Coercive authority is not just about religious issues. The Foundation for Individual Rights and Expression presses back against hostility to people on the right and left of the political spectrum. That hostility is expressed in firing of professors, and denial of the rights of the accused when they are investigated.

Finally, ordinary citizens will increasingly face government regulations that coerce us to violate our conscience. When human institutions and leaders act like God they are defying the rule of King Jesus. Only people who fear God more than what may happen to them for doing what is right have the courage to stand against such arrogance.

Hoping for Citizens Who Believe the Gospel

We are called to live in courage, not as hopeless, but with great hope. Why? Because Jesus has ascended. He currently reigns over the universe he has created. He is seated on the throne of power and is exercising his authority in the world around us.

What was it that turned his followers from a small band of believers hiding in fear from Roman persecution into a bold crowd of witnesses, publicly proclaiming Jesus’ triumph to the crowds who descended on Jerusalem for the feast of Pentecost? What had they seen and heard that changed them so radically?

Mark and Luke told what they saw. Having assembled them on the Mount of Bethany, Jesus blessed them and then ascended–was lifted up by his Father– bodily from the earth until he disappeared into the clouds, according to one theologian, into the cloud of God’s glory.

But it is Matthew who tells us what they heard. A large crowd had gathered that day, filled not just with worshipers, but also skeptics, who doubted even as they watched. To this mixed group Jesus announced the inauguration of his reign, and then sent them out as heralds of the King:

All authority in heaven and on earth has been given to me. Go therefore and make disciples of all nations, baptizing them in the name of the Father and of the Son and of the Holy Spirit, teaching them to observe all that I have commanded you. And behold, I am with you always to the end of the age.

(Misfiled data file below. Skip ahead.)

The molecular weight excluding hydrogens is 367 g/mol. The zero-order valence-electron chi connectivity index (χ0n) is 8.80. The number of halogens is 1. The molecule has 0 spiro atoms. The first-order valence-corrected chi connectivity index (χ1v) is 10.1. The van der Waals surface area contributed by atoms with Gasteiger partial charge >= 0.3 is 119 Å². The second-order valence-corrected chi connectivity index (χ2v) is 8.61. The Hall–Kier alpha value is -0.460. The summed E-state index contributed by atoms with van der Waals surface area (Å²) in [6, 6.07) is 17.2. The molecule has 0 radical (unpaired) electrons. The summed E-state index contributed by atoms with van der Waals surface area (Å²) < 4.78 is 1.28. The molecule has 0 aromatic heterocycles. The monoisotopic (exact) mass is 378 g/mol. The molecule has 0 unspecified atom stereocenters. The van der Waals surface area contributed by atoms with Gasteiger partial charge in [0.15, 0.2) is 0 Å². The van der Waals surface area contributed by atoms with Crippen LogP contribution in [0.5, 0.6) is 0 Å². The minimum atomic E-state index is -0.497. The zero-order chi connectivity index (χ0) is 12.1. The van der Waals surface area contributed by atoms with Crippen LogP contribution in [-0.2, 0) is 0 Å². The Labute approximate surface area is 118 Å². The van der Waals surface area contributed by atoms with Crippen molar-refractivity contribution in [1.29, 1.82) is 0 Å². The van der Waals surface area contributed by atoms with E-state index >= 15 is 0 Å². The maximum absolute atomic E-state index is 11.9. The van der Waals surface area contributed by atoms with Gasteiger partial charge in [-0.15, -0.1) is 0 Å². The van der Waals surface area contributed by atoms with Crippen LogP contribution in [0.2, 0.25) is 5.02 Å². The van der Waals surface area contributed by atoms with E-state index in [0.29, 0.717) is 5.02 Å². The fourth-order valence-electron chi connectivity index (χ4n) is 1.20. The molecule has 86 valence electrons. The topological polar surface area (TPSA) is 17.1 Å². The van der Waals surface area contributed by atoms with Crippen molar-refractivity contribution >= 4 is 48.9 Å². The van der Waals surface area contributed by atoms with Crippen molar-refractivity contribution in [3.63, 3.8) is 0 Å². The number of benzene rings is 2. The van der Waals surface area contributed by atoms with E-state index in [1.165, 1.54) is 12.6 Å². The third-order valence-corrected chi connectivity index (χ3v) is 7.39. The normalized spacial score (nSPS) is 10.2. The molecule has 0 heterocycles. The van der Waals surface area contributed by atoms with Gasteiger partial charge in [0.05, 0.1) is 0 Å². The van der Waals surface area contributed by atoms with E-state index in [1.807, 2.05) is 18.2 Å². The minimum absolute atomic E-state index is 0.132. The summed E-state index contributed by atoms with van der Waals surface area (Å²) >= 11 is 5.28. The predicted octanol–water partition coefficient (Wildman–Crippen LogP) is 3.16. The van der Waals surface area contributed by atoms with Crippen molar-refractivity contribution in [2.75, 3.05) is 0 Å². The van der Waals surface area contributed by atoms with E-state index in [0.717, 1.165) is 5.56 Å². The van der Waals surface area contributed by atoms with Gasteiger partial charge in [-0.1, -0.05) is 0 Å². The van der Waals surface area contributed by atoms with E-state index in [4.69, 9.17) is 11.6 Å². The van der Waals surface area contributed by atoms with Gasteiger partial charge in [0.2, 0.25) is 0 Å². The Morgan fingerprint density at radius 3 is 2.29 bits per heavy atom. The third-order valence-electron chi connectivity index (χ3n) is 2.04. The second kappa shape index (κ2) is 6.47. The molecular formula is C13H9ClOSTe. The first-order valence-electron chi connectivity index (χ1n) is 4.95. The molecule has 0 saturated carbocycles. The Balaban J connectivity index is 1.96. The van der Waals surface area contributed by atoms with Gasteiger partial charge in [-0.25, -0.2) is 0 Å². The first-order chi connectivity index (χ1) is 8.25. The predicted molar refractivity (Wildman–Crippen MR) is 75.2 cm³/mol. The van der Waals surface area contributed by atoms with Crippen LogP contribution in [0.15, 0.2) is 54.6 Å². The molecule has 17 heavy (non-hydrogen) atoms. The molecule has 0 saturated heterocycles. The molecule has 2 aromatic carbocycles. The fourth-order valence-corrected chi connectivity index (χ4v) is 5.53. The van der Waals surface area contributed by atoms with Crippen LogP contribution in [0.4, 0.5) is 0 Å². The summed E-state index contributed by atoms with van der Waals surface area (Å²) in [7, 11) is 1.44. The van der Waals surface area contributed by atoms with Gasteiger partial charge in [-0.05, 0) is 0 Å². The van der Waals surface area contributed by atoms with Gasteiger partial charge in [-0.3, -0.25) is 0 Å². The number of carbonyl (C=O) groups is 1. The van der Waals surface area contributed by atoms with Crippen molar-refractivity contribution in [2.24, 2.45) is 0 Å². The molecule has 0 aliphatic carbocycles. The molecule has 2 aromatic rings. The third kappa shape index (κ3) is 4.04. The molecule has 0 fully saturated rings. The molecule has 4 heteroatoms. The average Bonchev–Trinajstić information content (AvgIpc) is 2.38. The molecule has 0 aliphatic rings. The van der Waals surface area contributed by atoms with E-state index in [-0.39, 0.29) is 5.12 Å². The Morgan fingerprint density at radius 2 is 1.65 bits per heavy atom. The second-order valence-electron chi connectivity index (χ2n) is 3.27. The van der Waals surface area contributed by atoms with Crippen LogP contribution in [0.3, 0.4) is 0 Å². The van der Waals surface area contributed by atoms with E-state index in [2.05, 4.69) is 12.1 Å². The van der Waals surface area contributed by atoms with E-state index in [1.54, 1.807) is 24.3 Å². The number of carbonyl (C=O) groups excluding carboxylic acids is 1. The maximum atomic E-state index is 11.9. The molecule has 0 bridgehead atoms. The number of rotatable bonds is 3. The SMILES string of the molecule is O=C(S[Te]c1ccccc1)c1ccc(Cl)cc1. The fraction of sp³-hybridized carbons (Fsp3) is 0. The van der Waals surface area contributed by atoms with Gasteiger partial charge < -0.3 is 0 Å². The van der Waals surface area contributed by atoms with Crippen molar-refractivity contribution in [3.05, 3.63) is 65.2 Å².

Matthew 28:18-20

Jesus’ claim of supreme authority is a direct challenge to all human authorities who act as though they should have the last word. Those who please him know that he will have the last word.

Living in Hope

How does the fact of Jesus’ ascension change the way we live during this mid-term election that still has no final vote count? It is our hope, giving God’s people a sense of stability and confidence because Jesus is on the throne. This confidence enables us to continue to participate in a sometimes flawed and frustrating political process as citizens of this country. At the same time we remember that “our citizenship is in heaven, and from it we await a Savior, the Lord Jesus Christ.” (Philippians 3:20).

This hope also makes us bold, “very bold” in Paul’s words  (2 Corinthians 3:12). What a wonderful time to talk about Jesus, not just  in the manger or on the cross or in the tomb, but on the throne. He is neither right nor left, but the faithful and true ruler for whom we have been waiting.

However, the Christ that Christians trust in, relate to, and love is the Christ who not only lived, died, rose, and will come again, but also is presently at God’s right hand.

Peter C. Orr, Exalted Above the Heavens: The Risen and Ascended Christ, IVP, 2018.